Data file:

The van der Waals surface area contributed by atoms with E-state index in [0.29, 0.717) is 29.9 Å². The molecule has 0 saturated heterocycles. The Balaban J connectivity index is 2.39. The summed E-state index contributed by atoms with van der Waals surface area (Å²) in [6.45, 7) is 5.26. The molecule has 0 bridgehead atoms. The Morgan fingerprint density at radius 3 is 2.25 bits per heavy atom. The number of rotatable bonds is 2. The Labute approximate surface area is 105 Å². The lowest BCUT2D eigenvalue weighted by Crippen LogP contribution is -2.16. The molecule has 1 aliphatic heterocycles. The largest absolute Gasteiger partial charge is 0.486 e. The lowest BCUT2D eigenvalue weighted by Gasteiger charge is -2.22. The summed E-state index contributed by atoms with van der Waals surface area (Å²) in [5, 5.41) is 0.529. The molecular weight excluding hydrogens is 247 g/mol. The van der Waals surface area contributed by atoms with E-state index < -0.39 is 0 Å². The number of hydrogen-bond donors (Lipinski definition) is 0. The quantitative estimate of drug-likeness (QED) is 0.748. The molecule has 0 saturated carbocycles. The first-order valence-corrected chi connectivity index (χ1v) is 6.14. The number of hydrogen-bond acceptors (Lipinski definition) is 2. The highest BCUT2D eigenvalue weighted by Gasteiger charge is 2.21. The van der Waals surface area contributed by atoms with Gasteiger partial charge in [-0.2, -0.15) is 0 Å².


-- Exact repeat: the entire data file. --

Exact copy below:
The van der Waals surface area contributed by atoms with E-state index in [0.29, 0.717) is 29.9 Å². The molecule has 0 saturated heterocycles. The Balaban J connectivity index is 2.39. The summed E-state index contributed by atoms with van der Waals surface area (Å²) in [6.45, 7) is 5.26. The molecule has 0 bridgehead atoms. The Morgan fingerprint density at radius 3 is 2.25 bits per heavy atom. The number of rotatable bonds is 2. The Labute approximate surface area is 105 Å². The lowest BCUT2D eigenvalue weighted by Crippen LogP contribution is -2.16. The molecule has 1 aliphatic heterocycles. The largest absolute Gasteiger partial charge is 0.486 e. The lowest BCUT2D eigenvalue weighted by Gasteiger charge is -2.22. The summed E-state index contributed by atoms with van der Waals surface area (Å²) in [5, 5.41) is 0.529. The molecular weight excluding hydrogens is 247 g/mol. The van der Waals surface area contributed by atoms with E-state index < -0.39 is 0 Å². The number of hydrogen-bond donors (Lipinski definition) is 0. The quantitative estimate of drug-likeness (QED) is 0.748. The molecule has 0 saturated carbocycles. The first-order valence-corrected chi connectivity index (χ1v) is 6.14. The number of hydrogen-bond acceptors (Lipinski definition) is 2. The highest BCUT2D eigenvalue weighted by Gasteiger charge is 2.21. The van der Waals surface area contributed by atoms with Gasteiger partial charge in [-0.2, -0.15) is 0 Å².